The Wives: The Women Behind Russia's Literary Giants by Alexandra Popoff was a very good non-fiction book about the wives of Tolstoy, Dostevsky, Nabokov, Mandelstram, and several others.

In A Dark, Dark Wood by Ruth Ware is a nice, spooky thriller. I should have read this one in October.

I began the Cormoran Strike series by Robert Galbraith (JK Rowling alias) this month and finished the last book in August. After her huge success with Harry Potter, Rowling wrote an extremely disappointing Casual Vacancy. She used an alias for this one and it didn't take long for someone to leak that she was the actual author. Though not near as good as Harry Potter, (seriously, whatever will be?) these were a good read that I really enjoyed.

I tried listening to World War Z by Max Brooks on audio once and did not finish it. A BookObsessed friend, Marlene, gave me the ebook copy and I loved it. This was a much better read than a listen. I haven't seen the movie yet. Maybe I should set that as one of my 2017 goals.

This was the month of the BIG read, Anna Karenina by Leo Tolstoy. Though I liked it, I didn't rate it with one of my all time favorites. I think it deserves a re-read.

The re-listen (and re-watch the movies) of Harry Potter began this month and continued through the rest of the summer and into the fall. These books never get old and I really enjoyed listening to the British narrator, Stephen Fry.

Lots of series reading this month. However, there was one stand alone book I read that is one of this year's favorites, The Dead Key by DM Pulley, which was a nice, scary mystery.

Another month of series reading. That is not to say that there were no books I enjoyed. If I am continuing to read a series past book 3, then that means I like it and the author is keeping the stories interesting (even if they are a plot pete and re-petes).

I started the Jennifer Estep series Black Blade this month. There are three books so far and I read all three.

I started the Haunted Guest House series by EJ Copperman. It was entertaining.

I read the second installment of the Constance Kopp series by Amy Stewart, Lady Cop Makes Trouble.  

One of my favorite books of October, was a non-fiction book that my son gave me, The Character Vault by Jody Revenson. In keeping with my re-read and re-watch of the Harry Potter series, this book was about the costuming for the movies. I loved it! I especially liked the part about the wands. I had no idea all the wands were different and made specifically for the character. *Sigh* why did my favorite wand belong to Delores Umbridge?

A re-reading of the Graveyard Book by Neil Gaiman in graphic novel form was a fun read this month.

The Danish Girl by David Ebershoff was an interesting read. I haven't seen the movie (another of the ones that needs to go on my 2017 movies to watch list), but the cover of the book I read was from the movie. The guy that played the Danish girl is also plays Newt in "Fantastic Beasts and Where to Find Them. " I am having a hard time separating him from the Danish girl, which is odd since I've never seen the movie!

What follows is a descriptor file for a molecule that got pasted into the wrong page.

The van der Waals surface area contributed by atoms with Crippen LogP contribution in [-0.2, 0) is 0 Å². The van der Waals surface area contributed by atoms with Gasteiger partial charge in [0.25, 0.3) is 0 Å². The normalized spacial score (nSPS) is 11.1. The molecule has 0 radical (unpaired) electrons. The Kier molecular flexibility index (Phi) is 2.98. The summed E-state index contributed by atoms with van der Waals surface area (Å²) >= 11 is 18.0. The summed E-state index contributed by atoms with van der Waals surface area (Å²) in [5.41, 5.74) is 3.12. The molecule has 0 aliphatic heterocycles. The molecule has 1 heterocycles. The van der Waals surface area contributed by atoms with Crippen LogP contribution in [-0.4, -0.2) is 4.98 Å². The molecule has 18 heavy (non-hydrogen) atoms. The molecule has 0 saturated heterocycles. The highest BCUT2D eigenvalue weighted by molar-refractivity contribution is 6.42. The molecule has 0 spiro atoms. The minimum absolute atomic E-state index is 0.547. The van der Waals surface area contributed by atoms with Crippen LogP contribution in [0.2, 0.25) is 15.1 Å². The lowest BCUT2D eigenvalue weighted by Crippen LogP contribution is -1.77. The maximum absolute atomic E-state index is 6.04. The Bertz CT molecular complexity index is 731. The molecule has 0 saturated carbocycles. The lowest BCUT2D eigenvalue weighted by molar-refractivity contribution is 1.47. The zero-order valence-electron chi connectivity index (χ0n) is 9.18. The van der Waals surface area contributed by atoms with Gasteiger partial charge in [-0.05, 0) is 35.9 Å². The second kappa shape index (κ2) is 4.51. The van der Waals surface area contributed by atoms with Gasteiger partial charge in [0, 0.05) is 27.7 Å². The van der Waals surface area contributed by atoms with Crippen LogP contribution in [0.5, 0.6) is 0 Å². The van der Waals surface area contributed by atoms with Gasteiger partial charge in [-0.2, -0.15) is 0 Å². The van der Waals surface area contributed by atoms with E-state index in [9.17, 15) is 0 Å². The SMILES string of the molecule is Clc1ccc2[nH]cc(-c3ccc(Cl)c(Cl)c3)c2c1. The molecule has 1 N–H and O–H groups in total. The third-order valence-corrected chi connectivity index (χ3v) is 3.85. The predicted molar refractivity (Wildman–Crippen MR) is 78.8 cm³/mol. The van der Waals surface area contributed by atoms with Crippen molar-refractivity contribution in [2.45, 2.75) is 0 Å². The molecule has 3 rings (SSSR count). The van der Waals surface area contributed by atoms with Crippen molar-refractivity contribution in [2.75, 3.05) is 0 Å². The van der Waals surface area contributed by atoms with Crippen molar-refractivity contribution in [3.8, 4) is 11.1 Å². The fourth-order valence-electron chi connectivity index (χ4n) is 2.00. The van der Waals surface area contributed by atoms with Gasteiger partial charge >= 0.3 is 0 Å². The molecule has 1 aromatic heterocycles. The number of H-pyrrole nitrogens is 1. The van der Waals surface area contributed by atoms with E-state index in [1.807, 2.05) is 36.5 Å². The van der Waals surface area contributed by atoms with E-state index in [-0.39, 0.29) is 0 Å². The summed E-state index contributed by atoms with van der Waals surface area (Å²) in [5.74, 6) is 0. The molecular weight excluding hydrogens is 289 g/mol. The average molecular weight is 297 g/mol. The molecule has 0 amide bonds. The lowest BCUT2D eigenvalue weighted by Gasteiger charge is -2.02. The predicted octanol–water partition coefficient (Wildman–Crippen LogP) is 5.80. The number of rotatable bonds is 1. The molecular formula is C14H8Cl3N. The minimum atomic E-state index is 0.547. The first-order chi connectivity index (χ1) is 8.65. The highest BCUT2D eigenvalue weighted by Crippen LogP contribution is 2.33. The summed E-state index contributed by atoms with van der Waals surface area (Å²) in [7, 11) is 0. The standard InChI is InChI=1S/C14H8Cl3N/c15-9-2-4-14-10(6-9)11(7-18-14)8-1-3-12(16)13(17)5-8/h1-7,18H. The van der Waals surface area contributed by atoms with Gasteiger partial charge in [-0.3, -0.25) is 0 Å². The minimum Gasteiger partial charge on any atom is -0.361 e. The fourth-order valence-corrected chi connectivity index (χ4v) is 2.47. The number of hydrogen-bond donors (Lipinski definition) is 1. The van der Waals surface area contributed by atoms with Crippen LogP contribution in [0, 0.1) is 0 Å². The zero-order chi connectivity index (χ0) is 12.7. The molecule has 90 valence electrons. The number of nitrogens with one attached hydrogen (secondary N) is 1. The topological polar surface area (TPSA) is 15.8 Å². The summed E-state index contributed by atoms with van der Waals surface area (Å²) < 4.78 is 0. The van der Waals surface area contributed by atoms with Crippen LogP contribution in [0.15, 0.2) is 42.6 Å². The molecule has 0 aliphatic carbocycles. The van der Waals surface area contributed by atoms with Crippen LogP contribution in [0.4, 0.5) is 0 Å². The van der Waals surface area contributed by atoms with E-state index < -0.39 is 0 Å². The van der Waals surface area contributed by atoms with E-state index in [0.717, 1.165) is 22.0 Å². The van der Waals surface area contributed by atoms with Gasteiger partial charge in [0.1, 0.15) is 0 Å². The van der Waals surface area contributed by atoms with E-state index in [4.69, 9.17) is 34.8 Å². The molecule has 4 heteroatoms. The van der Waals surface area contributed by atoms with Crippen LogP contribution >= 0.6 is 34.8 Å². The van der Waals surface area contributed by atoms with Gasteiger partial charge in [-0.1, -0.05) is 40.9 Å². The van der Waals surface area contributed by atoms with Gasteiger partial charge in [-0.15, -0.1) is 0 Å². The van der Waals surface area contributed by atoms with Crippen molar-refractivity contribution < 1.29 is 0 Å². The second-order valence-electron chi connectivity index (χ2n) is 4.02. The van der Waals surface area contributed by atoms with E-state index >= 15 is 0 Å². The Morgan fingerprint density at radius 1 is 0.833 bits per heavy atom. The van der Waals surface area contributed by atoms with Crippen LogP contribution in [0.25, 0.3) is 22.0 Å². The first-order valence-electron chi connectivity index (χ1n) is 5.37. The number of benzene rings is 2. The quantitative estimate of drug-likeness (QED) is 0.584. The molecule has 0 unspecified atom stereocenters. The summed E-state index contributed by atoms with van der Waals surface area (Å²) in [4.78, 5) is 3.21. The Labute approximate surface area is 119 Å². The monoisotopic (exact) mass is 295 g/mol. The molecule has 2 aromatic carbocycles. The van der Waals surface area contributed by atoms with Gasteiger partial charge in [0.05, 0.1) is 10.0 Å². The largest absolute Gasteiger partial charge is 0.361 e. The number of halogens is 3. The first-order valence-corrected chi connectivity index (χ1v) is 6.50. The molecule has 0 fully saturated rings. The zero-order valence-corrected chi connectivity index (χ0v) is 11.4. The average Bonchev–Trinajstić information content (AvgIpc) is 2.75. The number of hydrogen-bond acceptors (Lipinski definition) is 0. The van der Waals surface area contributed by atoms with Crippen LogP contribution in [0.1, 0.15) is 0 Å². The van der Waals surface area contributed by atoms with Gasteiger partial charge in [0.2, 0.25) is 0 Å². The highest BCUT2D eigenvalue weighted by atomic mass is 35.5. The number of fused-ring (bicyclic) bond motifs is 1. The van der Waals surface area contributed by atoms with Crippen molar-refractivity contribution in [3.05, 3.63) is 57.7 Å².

I joined a "SciFi-Fantasy Challenge" online, sponsored by a friend from BookObsessed, Shaunesay. I tried listening to a sci-fi book I'd given up on the first time around because of the extremely annoying first chapter of "Daul said", "Duval said" that went on FOREVER. Well, not really, once I got past that first very long, long chapter, the rest of the book got really interesting. Redshirts was by John Scalzi and I will probably now read more by him because it turned out to be really good. Wil Wheaton narrated it (see month of November).

The Fireman by Joe Hill was a good pick for October. A nice cozy horror thriller by Stephen King's son. Joe Hill is one of my favorite authors, just like his dad.

A listen to Dracula by Bram Stoker finished out the month. A good read for Halloween's month. I read the book years ago and still love, LOVE who kills Dracula.

One of my favorite narrator of science fiction, space travel books is Wil Wheaton, the Westley Crusher of Star Trek fame. He is also the author of several books, all of which I read during November, beginning with Just a Geek, his memoir. Oh, by the way, he narrates it.

I began a trilogy, The Magicians by Lev Grossman. I really liked it and requested the next two books from the library. It is January and I just finished book 2 and am currently listening to book 3. A mini series was made from the trilogy. I have started watching it, but I'd rather read than watch TV, so I haven't gotten very far.

I started a children's series of books, How to Train Your Dragon by Cressida Cowell. Children's authors get a pass on my rant about series vs. stand alone books because anything that will spark a child's interest and keep them reading is just fine in my book (pardon the pun). The book was totally different from the movie. I think I preferred the book's version over the movies, but they were both enjoyable. I read books 2 and 3 and will continue with this series as I acquire the books.

Feed by Mira Grant was a great story about the power of social media in a crisis. There are more in this series and I will probably continue reading it.

The Beast is an Animal by Peternelle VanArsdale was a freebie book given to me by the book publisher. Very, very good horror book. It caught my interest early on and just got better and better as the story continued.

Well this finishes up my 2016 "Year in Review". I hope 2017 holds as many hours of fascinating reading and listening.